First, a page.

There are a lot of draft strategies now deployed in fantasy football. All have their pros and cons, but they all are rooted in tenets that orbit around two primary principles. The first is the replaceability of a player, which is how valuable a player is over peers and the baseline of his position. This is the primary factor of many value based drafting models and draft approaches. The second is replicability, which is the ability of a player to generate consistently high-scoring weeks in your lineups. The ability of a player to stay in your lineup means you do not miss out on the best moments that a player has while he is on your bench.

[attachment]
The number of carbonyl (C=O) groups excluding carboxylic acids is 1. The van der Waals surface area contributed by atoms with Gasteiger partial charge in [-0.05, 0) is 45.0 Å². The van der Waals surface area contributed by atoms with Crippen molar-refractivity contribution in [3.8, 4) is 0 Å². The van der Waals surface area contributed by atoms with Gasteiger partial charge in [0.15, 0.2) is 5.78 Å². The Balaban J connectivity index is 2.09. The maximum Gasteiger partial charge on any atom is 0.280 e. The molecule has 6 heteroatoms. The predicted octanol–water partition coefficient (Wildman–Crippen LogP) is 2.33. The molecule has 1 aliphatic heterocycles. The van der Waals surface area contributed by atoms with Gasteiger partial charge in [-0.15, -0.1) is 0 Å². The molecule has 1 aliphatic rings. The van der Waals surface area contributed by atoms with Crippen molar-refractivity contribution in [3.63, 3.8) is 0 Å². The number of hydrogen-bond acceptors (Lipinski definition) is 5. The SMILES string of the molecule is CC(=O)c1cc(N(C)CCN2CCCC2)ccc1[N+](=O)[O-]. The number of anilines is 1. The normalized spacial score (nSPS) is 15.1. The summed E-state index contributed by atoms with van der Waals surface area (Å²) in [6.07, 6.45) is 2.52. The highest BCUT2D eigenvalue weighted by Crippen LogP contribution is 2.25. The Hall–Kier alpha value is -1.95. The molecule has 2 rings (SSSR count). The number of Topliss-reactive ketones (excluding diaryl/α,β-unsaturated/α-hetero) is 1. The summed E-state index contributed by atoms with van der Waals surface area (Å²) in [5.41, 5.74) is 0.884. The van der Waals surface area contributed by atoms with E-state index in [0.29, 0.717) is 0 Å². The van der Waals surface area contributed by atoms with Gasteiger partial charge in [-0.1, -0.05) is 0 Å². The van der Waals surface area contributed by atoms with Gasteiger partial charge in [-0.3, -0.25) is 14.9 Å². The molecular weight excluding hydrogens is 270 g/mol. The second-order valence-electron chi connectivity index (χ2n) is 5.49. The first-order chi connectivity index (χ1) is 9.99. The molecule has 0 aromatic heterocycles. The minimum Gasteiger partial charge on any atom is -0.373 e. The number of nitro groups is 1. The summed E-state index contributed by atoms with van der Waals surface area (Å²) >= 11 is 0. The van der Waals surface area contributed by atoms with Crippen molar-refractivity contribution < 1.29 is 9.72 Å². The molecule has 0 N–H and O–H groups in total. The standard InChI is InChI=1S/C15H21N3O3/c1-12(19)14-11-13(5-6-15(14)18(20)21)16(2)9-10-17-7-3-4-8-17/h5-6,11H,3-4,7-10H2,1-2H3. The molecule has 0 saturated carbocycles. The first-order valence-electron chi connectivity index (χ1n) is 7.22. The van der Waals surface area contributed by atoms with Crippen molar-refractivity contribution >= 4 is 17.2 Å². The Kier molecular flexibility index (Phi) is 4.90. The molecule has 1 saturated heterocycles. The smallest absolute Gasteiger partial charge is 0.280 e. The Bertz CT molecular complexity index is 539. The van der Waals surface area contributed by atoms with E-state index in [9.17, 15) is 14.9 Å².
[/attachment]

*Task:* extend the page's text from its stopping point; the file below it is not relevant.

We are going to run through the how and the why of what drives all these fantasy strategies by diving into those two core elements on the replaceability of a player at his position and the replicability in which players at each position provide an edge. We will be uncovering a few misnomers along the way, but essentially, we are uncovering why fantasy football is being played the way it is.

With that in mind, the first thing we are going to look at is the average amount of points that each player has scored per season based on his season-long finish.

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